Friday, September 29, 2023
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Three Deny Kidnapping Plot,|as Stigma of ‘Cannibal Cop’ Fades

MANHATTAN (CN) - Three men accused of sensational plots to kidnap, rape and torture women pleaded not guilty Thursday to a new indictment that erases mention of New York City's so-called cannibal cop.

After the brief arraignment, an attorney for New Jersey resident Michael Vanhise, 22, reasserted that her client's disturbing chats were morbid sexual fantasy, not a murderous plot. She added that he informed the Hamilton Township police "at least four times" about others who seemed to be serious, yet his complaints were never recorded.

Hamilton police did not immediately respond to a request for comment.

Prior to his January arrest and commitment to an isolation unit of Manhattan's Metropolitan Correction Center, Vanhise was a young father of three living in his grandparents' basement in New Jersey.

Vanhise has not denied that he chatted with strangers on about kidnapping, raping and killing women. One of his chat buddies was NYPD Officer Gilberto Valle, who was convicted of a cannibalism conspiracy related to those chats last month.

Alice Fontier, a lawyer for Vanhise, said her client did not share Valle's flesh-eating fantasies.

Vanhise's original indictment alluded to Valle as a "CC-1," short for "co-conspirator," not his tabloid-given moniker "cannibal cop."

That detail has disappeared from a superseding indictment prosecutors filed on April 15, which added former Stuyvesant High School librarian Robert Asch and Massachusetts Veterans Affairs police chief Robert Meltz as defendants.

Vanhise allegedly chatted with Meltz and Asch about kidnapping, raping, and killing his wife, his sister-in-law, her children, and his stepdaughter.

In October 2012, Meltz allegedly responded to the proposal by writing to Vanhise in an email: "we go over there she know you let's [sic] us in we choke her out tie her up throw her in the back of your car take her someplace and [rape and torture her]."

Police arrested Valle that month, after his wife tipped the FBI about her husband's chats. The investigation into that case snared Vanhise in January.

While Vanhise was tucked away in jail, undercover FBI agents met with Meltz and Asch starting in March, culminating in meetings that led to their arrest.

"On April 14, 2013, Meltz met with UC-1 at a location in New Jersey," the FBI said in a statement. "This meeting was recorded and observed by FBI agents. At the meeting, Meltz and UC-1 discussed the kidnapping and murder of UC-3. Meltz advised UC-1 on how best to dispose of UC-3's body, including how to transport it from the crime scene to a desolate location in the woods in upstate New York. Meltz told UC-1 that given the weather at the time of year, if UC-3's body were left in the woods, wild animals would likely find and destroy it before law enforcement could find it."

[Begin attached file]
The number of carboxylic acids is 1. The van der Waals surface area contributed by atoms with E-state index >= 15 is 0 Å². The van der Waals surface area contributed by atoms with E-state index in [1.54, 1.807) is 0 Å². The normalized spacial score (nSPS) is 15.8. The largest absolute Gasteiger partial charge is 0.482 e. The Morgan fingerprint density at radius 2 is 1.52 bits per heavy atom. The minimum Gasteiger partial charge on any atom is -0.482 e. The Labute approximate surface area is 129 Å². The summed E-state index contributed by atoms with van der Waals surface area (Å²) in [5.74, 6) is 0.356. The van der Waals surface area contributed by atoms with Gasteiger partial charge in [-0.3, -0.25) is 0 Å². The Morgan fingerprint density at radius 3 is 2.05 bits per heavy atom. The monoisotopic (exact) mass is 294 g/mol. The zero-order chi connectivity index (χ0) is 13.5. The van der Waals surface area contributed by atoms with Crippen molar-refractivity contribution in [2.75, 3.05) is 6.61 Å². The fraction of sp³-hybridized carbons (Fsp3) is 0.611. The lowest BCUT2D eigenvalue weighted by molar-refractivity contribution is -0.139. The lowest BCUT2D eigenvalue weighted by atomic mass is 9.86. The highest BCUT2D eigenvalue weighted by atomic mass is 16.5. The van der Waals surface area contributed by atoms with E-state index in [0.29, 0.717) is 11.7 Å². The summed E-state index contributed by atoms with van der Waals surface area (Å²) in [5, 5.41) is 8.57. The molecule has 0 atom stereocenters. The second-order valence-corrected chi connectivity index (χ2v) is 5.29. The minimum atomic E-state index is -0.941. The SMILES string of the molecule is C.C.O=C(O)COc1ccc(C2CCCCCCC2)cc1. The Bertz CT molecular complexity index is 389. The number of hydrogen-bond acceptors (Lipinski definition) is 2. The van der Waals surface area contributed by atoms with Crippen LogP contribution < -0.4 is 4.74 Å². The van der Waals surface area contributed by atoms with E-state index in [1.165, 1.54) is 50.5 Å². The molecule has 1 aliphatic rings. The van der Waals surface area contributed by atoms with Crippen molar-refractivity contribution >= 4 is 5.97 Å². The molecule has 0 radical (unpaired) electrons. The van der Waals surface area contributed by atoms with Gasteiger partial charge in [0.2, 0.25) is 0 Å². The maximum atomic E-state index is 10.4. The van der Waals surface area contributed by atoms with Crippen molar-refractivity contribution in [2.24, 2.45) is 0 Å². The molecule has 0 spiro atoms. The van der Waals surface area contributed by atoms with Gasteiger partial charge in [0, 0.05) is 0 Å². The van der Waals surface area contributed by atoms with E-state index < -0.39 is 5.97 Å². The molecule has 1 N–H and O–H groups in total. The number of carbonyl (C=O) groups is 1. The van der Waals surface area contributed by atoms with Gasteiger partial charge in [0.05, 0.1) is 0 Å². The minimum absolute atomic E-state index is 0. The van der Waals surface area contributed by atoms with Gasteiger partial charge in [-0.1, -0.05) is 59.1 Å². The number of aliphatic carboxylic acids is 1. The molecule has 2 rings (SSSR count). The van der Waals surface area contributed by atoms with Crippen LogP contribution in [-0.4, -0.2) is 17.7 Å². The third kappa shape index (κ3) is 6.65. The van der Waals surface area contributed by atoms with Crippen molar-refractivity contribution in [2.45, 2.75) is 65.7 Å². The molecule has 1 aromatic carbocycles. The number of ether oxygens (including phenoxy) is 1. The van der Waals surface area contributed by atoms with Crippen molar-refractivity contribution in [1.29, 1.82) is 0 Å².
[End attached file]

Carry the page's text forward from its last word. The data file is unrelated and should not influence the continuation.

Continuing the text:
The FBI said Asch met UC-1 in lower Manhattan on April 15, 2013, "to conduct surveillance of UC- 3."

"UC-1 and Asch previously had discussed Asch giving UC-1 the tools Asch had gathered to use for the kidnapping, so that UC-1 could take them to the location where UC-3 was to be brought following her abduction," it added. "Asch brought to the April 15 meeting two bags of tools intended to be used in the kidnapping, rape, torture, and murder of UC-3, including, but not limited to, a Taser gun, rope, a meat hammer, duct tape, gloves, cleaning supplies, zip ties, a dental retractor, two speculums, 12-inch skewers, pliers, a wireless modem, and a leg spreader."

All three men pleaded not guilty at the brief Thursday arraignment.

Meanwhile, Vanhise's attorney Fontier seemed eager to distance her client from Meltz and Asch, hoping to sever their cases from that of her client. She noted that Vanhise, unlike his co-defendants, is not accused of taking his alleged plot outside the Internet.

She is also weighing the lessons of the Valle case.

Vanhise's legal team has not decided, for example, whether to try the case in front of a judge or jury.

After Valle's conviction, his attorneys asserted that the shocking nature of the fantasies clouded jurors' objectivity about whether the police officer ever planned to carry them out.

Fontier told reporters that she currently plans to file a motion to exclude mention of cannibalism from Vanhise's upcoming trial, currently slated for November, because he isn't accused of planning to eat his alleged targets.

She wanted to "cap the creepiness," she explained.

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